The most important neurohormone involved in circadian rhythms (variations during the 24 hour cycle) is cortisol, a glucocorticoid constantly secreted by the adrenal (tip of the kidney) gland. In hormonal analysis diurnal cortisol levels are very important, and often clearly relate to symptoms. With adrenal insufficiency, or adrenal stress syndrome, cortisol production may be sluggish, resulting in low cortisol during the day and excess production at night, which accounts for daytime sluggishness and insomnia, as well as a cycle of depressed affect during the day and anxiety in the evening and night. Cortisol is also intimately involved in maintaining blood pressure, glucose and fat metablism, muscle weakness due to impaired glucose uptake, protein catabolism, fat redistribution, limited immune responses, and variability in immune suppression and excess immune responses. TNf-alpha, a key immune mediator involved in cellular degeneration and neurodegenerative conditions, may be significantly inhibited by diurnal cortisol imbalance. Recovery of this systemic and chronic condition will not happen overnight. The patient needs to patiently work to restore diurnal melatonin and cortisol homeostasis, address adrenal insufficiency, correct subclinical hypothyroid conditions, and hypothalamic insufficiency. Of course, for those of us that fear neurodegenerative conditions, we need to address these subjects earlier in life, before the neurodegenerative condition becomes symptomatically severe. As we age and are challenged by menopausal and andropausal hormonal deficiencies we should have an analysis of hormonal balance and work to achieve better hormonal homeostasis. The utilization of relatively inexpensive tests to give a hormonal profile with analysis of active hormonal metabolites in saliva and veinous blood stick samples provide the patient and physician a clear objective basis for this rebalancing and restoration.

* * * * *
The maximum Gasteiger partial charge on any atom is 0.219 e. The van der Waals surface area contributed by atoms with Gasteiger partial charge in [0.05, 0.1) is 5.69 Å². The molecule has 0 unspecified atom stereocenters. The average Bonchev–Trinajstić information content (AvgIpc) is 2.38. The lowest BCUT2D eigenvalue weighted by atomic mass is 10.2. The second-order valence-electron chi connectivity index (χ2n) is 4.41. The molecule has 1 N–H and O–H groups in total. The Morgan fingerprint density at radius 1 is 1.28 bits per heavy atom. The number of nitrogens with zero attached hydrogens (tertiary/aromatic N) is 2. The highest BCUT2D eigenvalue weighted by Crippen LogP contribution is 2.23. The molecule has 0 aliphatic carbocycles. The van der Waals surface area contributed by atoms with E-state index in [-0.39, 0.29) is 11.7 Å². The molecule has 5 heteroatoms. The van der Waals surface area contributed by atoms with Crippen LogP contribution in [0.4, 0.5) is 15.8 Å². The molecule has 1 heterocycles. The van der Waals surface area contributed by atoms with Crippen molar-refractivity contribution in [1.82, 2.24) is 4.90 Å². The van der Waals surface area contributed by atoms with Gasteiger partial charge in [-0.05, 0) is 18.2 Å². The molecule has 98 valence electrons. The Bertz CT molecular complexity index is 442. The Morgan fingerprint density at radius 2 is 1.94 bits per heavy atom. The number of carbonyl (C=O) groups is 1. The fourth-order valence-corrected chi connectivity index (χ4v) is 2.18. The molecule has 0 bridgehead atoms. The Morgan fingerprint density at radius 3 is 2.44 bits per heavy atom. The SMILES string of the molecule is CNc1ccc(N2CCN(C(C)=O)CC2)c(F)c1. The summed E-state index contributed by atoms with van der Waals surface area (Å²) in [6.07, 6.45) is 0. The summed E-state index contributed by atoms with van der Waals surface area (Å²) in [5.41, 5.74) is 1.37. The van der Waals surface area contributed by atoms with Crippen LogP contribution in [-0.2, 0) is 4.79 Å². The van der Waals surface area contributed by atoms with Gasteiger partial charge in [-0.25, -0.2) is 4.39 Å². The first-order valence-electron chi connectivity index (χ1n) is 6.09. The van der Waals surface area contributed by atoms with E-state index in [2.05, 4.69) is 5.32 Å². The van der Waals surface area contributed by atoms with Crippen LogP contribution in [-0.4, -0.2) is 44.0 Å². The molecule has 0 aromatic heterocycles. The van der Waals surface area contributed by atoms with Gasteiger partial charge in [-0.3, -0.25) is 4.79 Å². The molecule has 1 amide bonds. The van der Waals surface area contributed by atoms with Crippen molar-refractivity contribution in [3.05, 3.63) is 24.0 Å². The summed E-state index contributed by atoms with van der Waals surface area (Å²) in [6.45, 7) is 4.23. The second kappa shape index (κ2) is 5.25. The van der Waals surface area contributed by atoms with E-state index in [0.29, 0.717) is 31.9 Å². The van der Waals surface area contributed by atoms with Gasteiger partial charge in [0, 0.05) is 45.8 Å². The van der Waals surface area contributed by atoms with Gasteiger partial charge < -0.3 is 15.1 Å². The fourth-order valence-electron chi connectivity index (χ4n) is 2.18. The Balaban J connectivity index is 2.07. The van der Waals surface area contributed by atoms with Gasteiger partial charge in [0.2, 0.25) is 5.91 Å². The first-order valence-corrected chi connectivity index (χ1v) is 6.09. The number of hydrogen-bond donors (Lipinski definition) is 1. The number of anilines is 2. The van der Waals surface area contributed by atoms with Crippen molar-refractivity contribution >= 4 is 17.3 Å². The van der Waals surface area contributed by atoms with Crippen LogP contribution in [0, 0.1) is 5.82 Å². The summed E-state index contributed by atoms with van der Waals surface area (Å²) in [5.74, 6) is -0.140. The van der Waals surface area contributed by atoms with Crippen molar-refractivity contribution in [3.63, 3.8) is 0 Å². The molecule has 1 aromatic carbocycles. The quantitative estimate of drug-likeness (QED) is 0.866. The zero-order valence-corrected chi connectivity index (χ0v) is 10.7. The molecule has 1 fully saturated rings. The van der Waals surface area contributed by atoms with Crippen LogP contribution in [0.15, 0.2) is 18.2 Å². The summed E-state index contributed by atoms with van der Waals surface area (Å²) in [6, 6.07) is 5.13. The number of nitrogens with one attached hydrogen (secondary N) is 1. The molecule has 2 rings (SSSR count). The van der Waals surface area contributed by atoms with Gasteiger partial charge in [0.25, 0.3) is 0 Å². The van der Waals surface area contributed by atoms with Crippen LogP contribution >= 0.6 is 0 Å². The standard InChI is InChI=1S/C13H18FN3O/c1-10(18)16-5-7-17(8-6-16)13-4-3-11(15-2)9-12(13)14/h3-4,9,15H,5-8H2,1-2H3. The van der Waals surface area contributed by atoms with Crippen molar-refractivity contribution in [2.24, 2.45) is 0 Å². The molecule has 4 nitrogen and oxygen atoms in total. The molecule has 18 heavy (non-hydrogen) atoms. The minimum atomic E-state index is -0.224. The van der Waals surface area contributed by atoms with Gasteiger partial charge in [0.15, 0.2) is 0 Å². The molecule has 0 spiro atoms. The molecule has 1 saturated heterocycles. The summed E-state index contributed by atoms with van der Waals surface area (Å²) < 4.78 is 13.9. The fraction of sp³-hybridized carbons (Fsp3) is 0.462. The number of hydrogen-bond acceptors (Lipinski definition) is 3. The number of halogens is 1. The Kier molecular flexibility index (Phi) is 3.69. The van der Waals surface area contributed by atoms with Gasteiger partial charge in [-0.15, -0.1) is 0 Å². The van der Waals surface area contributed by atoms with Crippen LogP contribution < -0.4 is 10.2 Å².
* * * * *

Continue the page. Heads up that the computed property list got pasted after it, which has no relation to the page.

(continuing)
Recent research has uncovered a number of ways to help restore cortisol balance. A 2010 research study sponsored by the NIH at UCLA proved that deep tissue massage (called TuiNa in Traditional Chinese Medicine) dramatically improved cortisol levels and regulatory modulation (see the article entitled Deep Tissue Massage and it's many benefits on this website. Since cortisol is an adrenal hormone that operates in a feedback mechanism within the neuroendocrine system, therapy to balance hormonal homeostasis, with acupuncture, topical bioidentical hormone creams, and herbal and nutrient medicines, as well as stress reduction therapies, are all important aspects of a comprehensive protocol that may be individually tailored to each patient. Inexpensive tests utilizing saliva samples to measure active hormone metabolites may be utilized to guide this type of therapy. The only way to find out how well this approach works is to try it.

Hypothalamic hypofunction or dysfunction has also been implicated in neurodegenerative disease in other ways than melatonin imbalance. The hypothalamus, coupled with the pituitary, is the chief gland of the brain involved in neurohormonal balance, and the command center of the endocrine system. The glutamate and NMDA metabolism is integral to both hypothalamic function and is implicated in neurodegenerative disease. Excess glutamate metabolism was found to be involved in acute strokes and brain cell destruction in the past, and research showed that the long term effects produced cell death, or apoptosis. This spurred much research into the possibility that excess glutamate could be responsible for neurodegenerative cell damage and death. Today, NMDA glutamate receptor antagonists are used to treat various neurodegenerative diseases. These same drugs were found to affect the hypothalamic functions, and hypothalamic dopamine and corticosteroid metabolism, as well as pathologies related to hypothalamic dysfunction and hormonal imbalances of prolactin. Excess glutamate metabolism was found to hyperstimulate the hypothalamus and result in stress-induced high circulating prolactin and corticosterone. Today, much research has revealed that many patients may suffer form a subclinical hypothalamic deficiency, or hypofunction, that is related to various hormonal imbalances seen clinically. More physicians are treating the hypothalamic dysfunction in a system of hormonal restoration with bioidentical hormones, herbs, nutrient medicine, and acupuncture. Further research may show the potential for benefits in such hormonal restoration as it effects the dysfunction of glutamate metabolism in regards to neurodegenerative disease.